So, where do we go from here?
We’ve just concluded an NFL weekend unlike most of us have ever seen in our lifetime.
The only one that compares is the weekend in 1963 following the assassination of John Kennedy. Pete Rozelle, the NFL’s relatively new commissioner, made the decision to play league games just two days after Kennedy died. Years after the fact Rozelle would say it was the worst decision of his life. Charles Pierce wrote a terrific summation of that weekend a few years back in Sports Illustrated.
There are obvious differences to what we witnessed this weekend but there are also some similarities. The imagery of players from both teams holding hands during the playing of Taps before the Redskins/Eagles game in Philadelphia is powerful even to those of us who didn’t see it. The idea of the Dallas Cowboys needing extra protection for their game in Cleveland is a sobering reminder that mob mentality has been around for a long time. And the story of a player’s car being destroyed by fans because it had a Texas license plate exemplifies the kind of mindless vengeance that can exist when people allow violence to replace reason.
The NFL, and America, survived that horrible ordeal. The NFL, and America, will survive what’s happening now.
But again the question is asked: Where do we go from here?
Here’s one idea. Maybe it’s time for everyone to dial the anger, the rhetoric, and the false accusations back. Like a family discussion at dinner that escalated to an out-of-control argument, the air has been cleared. Maybe it’s time to try and find some commonality.
This kind of attitude will have to come from the NFL, the players, and the fans on both sides of the discussion. It’s certainly not coming from our country’s leader. If a rational discussion is going to take place, it’s going to have to start with all of us. It could start with both sides finding some small things on which to agree.
Maybe the NFL and the players could admit that the politicization of the National Anthem was never their point and that they realize the playing of the song is a powerful moment for many Americans.
Maybe the fans who have been critical of the players could admit that they know the players aren’t protesting the flag, or America, or the troops. They could admit that it’s been fairly clear what the players (and after this weekend the owners) actions were protesting (in a peaceful manner, a right guaranteed them in the First Amendment).
Maybe the NFL and the players could reiterate that they have respect for police officers, the vast majority of whom conduct their business in a proper fashion while working an extremely dangerous job.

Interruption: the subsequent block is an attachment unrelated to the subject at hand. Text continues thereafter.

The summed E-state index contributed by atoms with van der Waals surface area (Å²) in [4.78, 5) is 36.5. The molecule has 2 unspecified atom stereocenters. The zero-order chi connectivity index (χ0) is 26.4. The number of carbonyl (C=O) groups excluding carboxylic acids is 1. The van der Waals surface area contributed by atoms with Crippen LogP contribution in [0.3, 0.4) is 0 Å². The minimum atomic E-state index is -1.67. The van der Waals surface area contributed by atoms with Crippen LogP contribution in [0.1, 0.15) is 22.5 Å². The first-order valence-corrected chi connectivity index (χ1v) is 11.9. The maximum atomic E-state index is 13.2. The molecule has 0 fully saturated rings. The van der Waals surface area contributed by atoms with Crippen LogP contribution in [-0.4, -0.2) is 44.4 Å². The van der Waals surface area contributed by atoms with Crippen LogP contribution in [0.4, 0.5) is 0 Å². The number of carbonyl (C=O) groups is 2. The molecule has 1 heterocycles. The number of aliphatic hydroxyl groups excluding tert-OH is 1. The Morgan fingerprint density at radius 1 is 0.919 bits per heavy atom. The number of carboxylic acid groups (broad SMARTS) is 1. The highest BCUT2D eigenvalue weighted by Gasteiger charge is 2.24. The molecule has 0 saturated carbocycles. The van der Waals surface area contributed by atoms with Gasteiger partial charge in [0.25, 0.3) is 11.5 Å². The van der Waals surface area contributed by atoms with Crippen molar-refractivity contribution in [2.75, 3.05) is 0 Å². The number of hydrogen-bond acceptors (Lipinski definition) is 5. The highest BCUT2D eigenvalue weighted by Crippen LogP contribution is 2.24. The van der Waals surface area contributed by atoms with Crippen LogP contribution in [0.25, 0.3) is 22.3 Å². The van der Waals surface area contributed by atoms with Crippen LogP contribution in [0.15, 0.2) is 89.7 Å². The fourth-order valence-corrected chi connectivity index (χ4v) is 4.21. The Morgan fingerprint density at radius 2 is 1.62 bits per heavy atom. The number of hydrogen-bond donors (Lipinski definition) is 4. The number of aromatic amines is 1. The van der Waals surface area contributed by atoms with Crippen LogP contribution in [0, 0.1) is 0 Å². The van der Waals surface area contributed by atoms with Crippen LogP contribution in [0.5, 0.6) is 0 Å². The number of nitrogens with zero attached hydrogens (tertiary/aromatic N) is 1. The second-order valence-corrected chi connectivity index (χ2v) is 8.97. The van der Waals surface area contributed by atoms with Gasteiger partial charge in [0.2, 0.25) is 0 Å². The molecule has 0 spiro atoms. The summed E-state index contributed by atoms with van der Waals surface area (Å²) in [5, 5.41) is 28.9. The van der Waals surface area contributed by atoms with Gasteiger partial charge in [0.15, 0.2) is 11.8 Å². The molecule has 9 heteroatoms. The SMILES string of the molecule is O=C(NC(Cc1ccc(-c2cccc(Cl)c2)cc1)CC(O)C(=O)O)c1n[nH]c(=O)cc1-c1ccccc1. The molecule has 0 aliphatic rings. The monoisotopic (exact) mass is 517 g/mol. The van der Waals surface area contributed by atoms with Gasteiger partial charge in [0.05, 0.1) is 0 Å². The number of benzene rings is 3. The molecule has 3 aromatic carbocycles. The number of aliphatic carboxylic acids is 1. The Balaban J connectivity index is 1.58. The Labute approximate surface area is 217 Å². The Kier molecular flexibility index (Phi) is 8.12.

Maybe the fans who have been critical could admit that there are some bad apples in law enforcement and there have been some instances over the years where excessive force was used incorrectly against minorities.
Maybe the players could redouble their effort to meet with law enforcement officers around the country to see their point of view on things and have constructive discussions on ways things could improve.
Maybe the fans who have been critical could praise those players for taking time to try to make a difference. We ALL want safer streets, reasonable law enforcement, and appropriate punishment that fits a particular crime.
Maybe everyone on both sides of this discussion could admit that posting memes and pithy comments on social media is no way to have a discussion on such a serious issue. The complexities of our democracy (which, by the way, has never been perfect) demand a more nuanced and thoughtful approach than what is available on Facebook and Twitter.
There are extremists on both sides of this discussion who long ago checked out. We’re not going to change their minds. But, in my opinion, there are many more of us out here in the middle. Some lean toward the players’ point of view. Others think the players have chosen the wrong way to deliver their message. These are the people I’m trying to reach. Let’s stop shouting. Let’s start discussing.
Many fans see the players as leaders in their respective communities and people have always looked to leaders in times when they feel change is needed.
Many fans see the National Anthem as a symbolic and powerful moment, a time for reflection on a loved one currently in harm’s way or perhaps even gone. They see what’s happening as being disrespectful to those memories.
So maybe, if we acknowledge good points on both sides, the time has come to move forward.
The best way to do that might be for the NFL to return to the policy of playing the National Anthem while both teams are in the locker room before player introductions. Maybe, in an effort to move the discussion forward, the NFL could remove something that’s created a symbolic divisive barrier.
Because in the end there should be at least two things that we can all agree on.
The status quo, where we all dig in and yell at each other, isn’t going to work.
And no one’s mom should ever be called a bitch because her child was trying to make a point.